The Why of It

Recent events such as BREXIT and the U.S. Presidential election have served to divide people in an unprecedented way. Even in hobby gaming, such events as Gamer Gate have brought a dormant ugliness to the surface that both shock and dismay this long time gaming hobbyist. For the first time in over 35 years of table top RPG gaming, I am sorry to say, I was actually ashamed to call myself a gamer.

So when the opportunity to stand up and declare myself as opposed to that ugliness arose, I jumped at it without hesitation and with only cursory thought on the matter. One thing all people should be able to agree on is that hate has no place in our world.

Given time to reflect on it, I have slowly come to the conclusion that gaming needs to be and remain neutral ground. It’s not a matter of injecting politics, or religion, or whatever into gaming. As a human pursuit they already exist there. It is more a matter of not letting those things rise to the surface and ruin the broad appeal of our hobby.

Social media and the Internet show us time and again that being isolated by the distance between us, and a keyboard and a screen, only serves to heighten the perceived differences between us. People sling memes at each other, and use exclusionary and partisan language that only serves to further isolate. What makes hobby gaming so extraordinary is that people of all beliefs, backgrounds, races, and gender identities come together as one and have fun together. By having and creating the deep bonds that gaming fosters we can begin to understand those who are not like us.

So What is the Solution?

For me personally, the solution is simple. I will continue to be an activist for the world I want us to achieve. I will protect the weak, voiceless, marginalized, and disenfranchised among us. And I will continue to be public about it when I think I can educate and illuminate.

For the gaming community I think the solution is to bring more people together around gaming tables, not isolate and exclude people. Open dialog cannot occur if people don’t get together and talk. Many strong and lasting friendships are made through gaming. Do we not at least try to understand our friends?

I have been working with Frank Mentzer, Benoist Poire and Jolly Blackburn to find a way to bring all gamers together for the love of hobby gaming. Gaming should be a refuge from the storms of the real world. It is neutral ground. It should provide a safe place for all those involved. We have devised a simple hashtag (#GamersForGaming) and will provide some simple memes to get across the point that everyone is welcome, everyone is safe around gaming tables.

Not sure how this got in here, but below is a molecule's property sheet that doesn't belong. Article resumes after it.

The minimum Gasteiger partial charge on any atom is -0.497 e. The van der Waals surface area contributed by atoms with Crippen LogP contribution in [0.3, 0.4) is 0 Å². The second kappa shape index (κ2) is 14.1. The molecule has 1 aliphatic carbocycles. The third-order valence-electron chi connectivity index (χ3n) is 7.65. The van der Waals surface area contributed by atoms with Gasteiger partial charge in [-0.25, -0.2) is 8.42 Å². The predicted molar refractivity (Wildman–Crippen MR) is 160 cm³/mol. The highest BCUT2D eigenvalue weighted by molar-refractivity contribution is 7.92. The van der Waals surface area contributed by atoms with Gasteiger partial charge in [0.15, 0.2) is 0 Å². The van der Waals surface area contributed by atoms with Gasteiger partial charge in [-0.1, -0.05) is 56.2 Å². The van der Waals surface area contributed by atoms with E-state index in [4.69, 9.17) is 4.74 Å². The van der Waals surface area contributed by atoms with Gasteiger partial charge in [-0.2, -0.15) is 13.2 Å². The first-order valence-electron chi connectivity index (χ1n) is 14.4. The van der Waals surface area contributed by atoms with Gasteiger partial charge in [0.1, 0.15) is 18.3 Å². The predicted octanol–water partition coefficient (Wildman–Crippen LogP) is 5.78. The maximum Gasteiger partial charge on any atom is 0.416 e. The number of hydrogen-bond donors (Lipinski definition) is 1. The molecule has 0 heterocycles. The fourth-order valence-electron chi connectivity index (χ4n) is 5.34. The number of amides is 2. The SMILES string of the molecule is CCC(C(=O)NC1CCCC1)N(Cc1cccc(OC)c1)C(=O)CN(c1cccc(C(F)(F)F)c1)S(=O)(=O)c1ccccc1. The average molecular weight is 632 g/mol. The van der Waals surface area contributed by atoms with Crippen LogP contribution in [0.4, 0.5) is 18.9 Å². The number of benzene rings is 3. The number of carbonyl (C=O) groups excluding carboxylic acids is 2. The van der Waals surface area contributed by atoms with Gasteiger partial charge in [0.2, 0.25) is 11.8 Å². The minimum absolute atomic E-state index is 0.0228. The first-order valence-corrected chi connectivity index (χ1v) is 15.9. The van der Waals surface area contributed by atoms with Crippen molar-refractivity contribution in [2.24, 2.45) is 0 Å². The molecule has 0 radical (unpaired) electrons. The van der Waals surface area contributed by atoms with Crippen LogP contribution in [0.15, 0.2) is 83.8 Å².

So What Can I Do?

hashtag Gamers For Gaming

#GamersForGaming

I know that I can be hard headed and not really listen to those who speak to me. I, for one, pledge to listen more and (maybe) talk less. It’s going to be a struggle.

I also pledge to do everything within my power to make sure everyone is able to live without being harassed, demeaned, or bullied. I believe all of us are created equal. No one should be able to take that away.

For gaming though, I want nothing more than for partisanship to stop. I want people of all types to come together, ignore the cares of the world for a few hours and have fun. Can’t we all say the same? Isn’t that what gaming is for?

So what can you do? Just be kind to everyone. Is that really so hard? Accept diversity. Be inclusive. Listen to others. That doesn’t mean you have to agree with them. Understand what other gamers…your friends…wants, dreams and fears are. And just have fun.

Gaming tables are a place where everyone is welcome, a place where everyone is included. Where all ideas are valued. That is how we end destructive division; how we end bullying; how we end elitism. That is how we end hate.

At least for gamers anyway.

If we can do this, then it’s on to the rest of the world. Let’s make sure we can be an example of what is right with the world.

 hashtag Gamers for Gaming

#GamersForGaming

The memes in this post (and there will be others circulated as well) can be used by Dungeon Masters, Game Masters, and players. For Dungeon Masters they will signify the type of table they run. For players they declare the type of game they want to find.

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